An aspect of discrete data analysis: fitting a beta-binomial distribution to the hospitals' data.

Abstract

Statistical analysis for discrete data, particularly for probability models such as the binomial, Poisson and multinomial, is by now very well understood, with a wealth of suitable software. It can happen that the standard generalized linear modelling (glm) software is not completely appropriate, since over-dispersion is present, relative to the standard distributions such as the Poisson or the binomial. Failure to take account of this over-dispersion, for example in fitting a model such as log(p/(1 - p)) = alpha + beta x (where the covariate x is the dose) will mean that our estimates of beta will be less precise than the binomial-based formula gives us. Thus for example we will be quoting confidence intervals for beta that are too narrow. One way of coping with this problem is to use a probability model which is more general than the binomial, and one such model is the beta-binomial. This paper discusses beta-binomial modelling (in S-Plus) in relation to the interesting data set given in the 1998 BMJ paper by Spiegelhalter and Marshall on success rates of 52 in vitro fertilisation clinics in the UK.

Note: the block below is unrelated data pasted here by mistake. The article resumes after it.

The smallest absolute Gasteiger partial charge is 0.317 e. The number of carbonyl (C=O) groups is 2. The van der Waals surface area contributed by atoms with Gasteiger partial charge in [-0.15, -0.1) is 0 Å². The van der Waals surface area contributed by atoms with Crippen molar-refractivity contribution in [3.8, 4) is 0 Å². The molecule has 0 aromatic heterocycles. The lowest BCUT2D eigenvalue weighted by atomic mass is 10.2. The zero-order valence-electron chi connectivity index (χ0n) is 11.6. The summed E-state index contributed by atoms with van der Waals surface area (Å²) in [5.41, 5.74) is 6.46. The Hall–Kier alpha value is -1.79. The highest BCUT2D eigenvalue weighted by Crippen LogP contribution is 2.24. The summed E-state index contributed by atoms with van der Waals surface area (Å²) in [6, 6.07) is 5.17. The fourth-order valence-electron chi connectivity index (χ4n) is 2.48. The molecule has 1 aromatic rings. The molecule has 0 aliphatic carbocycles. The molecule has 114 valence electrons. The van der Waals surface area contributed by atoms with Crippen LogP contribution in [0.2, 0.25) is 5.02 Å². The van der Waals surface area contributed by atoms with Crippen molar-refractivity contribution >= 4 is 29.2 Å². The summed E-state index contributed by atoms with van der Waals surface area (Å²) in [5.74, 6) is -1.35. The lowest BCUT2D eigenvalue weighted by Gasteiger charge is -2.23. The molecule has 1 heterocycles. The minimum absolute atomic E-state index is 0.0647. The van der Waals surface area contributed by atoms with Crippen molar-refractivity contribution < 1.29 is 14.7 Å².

Cite this paper

@article{Altham2002AnAO, title={An aspect of discrete data analysis: fitting a beta-binomial distribution to the hospitals' data.}, author={P . M . E . Altham}, journal={Developments in biologicals}, year={2002}, volume={107}, pages={77-83} }